From StrategyWiki, the video game walkthrough and strategy guide wiki
Jump to navigation Jump to search

There are a few things worth noting about the overall flow of the game.

1) There is no "random map game" against the AI. There are over 30 campaign scenarios, and you can play against humans in various ways. Bear in mind that this is one of the very early RTS games, and the AI is not very effective, but this game was still way ahead of its time.

2) There are often different choices for a given campaign level. Whichever scenario you choose at that level, MAY effect your choices for the next level. The location of your next mission is indicated by an ARROW on the world map.

2.5) Your performance during one scenario MAY affect your options for the next level. 2 examples:

  • How much money you end a scenario with may affect how much money you start the next scenario with.
  • In GDI scenario 6, you are supposed to destroy a Nod building. The primary target is the Nod Airstrip. However, the mission briefing is garbled, and based on the best information available, the Airstrip is pretty far down on the list of potential targets. If you do destroy the Airstrip, you will skip mission 7 entirely.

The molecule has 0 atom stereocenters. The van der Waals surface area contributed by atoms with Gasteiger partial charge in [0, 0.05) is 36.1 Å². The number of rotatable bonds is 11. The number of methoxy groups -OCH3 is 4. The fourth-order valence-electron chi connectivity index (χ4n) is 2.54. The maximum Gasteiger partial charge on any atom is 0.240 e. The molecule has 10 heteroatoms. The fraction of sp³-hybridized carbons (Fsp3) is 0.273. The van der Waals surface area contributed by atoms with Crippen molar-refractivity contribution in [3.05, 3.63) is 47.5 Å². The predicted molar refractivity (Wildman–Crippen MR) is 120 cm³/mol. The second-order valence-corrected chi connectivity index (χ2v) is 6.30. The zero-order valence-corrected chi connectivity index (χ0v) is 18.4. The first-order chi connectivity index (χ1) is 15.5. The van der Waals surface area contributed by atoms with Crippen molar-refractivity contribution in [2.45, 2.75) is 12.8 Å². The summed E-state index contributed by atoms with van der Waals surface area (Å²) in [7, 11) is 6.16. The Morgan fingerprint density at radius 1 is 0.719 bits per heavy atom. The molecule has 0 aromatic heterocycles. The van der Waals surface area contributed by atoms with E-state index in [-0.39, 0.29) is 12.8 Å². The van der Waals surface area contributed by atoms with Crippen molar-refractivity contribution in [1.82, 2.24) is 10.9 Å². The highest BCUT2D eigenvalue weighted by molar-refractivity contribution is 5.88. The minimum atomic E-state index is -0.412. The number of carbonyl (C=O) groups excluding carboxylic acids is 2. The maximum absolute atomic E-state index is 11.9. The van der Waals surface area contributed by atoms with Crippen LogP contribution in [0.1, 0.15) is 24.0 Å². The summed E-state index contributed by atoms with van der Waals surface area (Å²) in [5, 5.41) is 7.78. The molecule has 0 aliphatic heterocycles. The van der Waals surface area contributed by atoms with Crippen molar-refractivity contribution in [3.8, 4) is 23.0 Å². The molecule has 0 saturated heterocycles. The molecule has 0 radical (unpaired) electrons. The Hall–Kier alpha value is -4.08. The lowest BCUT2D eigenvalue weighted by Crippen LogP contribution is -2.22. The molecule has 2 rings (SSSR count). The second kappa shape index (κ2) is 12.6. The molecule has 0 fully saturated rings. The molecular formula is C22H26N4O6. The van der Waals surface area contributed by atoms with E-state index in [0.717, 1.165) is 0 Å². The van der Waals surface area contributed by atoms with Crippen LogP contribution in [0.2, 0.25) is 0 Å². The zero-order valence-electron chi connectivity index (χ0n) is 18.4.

3) There is no menu that allows you to pick up a campaign somewhere in the middle after completing some number of levels, and then quitting the game.

YOU MUST MANUALLY SAVE YOUR PROGRESS if you want to continue from where you left off at a later time. Accordingly, it is quite important to manually save your progress at the end of each level, generally just before completing the last task.

4) There is no difficulty identifying campaign levels, although it isn't as blatantly obvious as in later RTS campaign games. The mission briefing always tells you where you are going, so use that to identify the mission, eg. [side] - level [#] - [country] - (maybe) [city]

5) There is only one difficulty setting. You can change the speed at which the game runs, which does affect difficulty, but that's about it.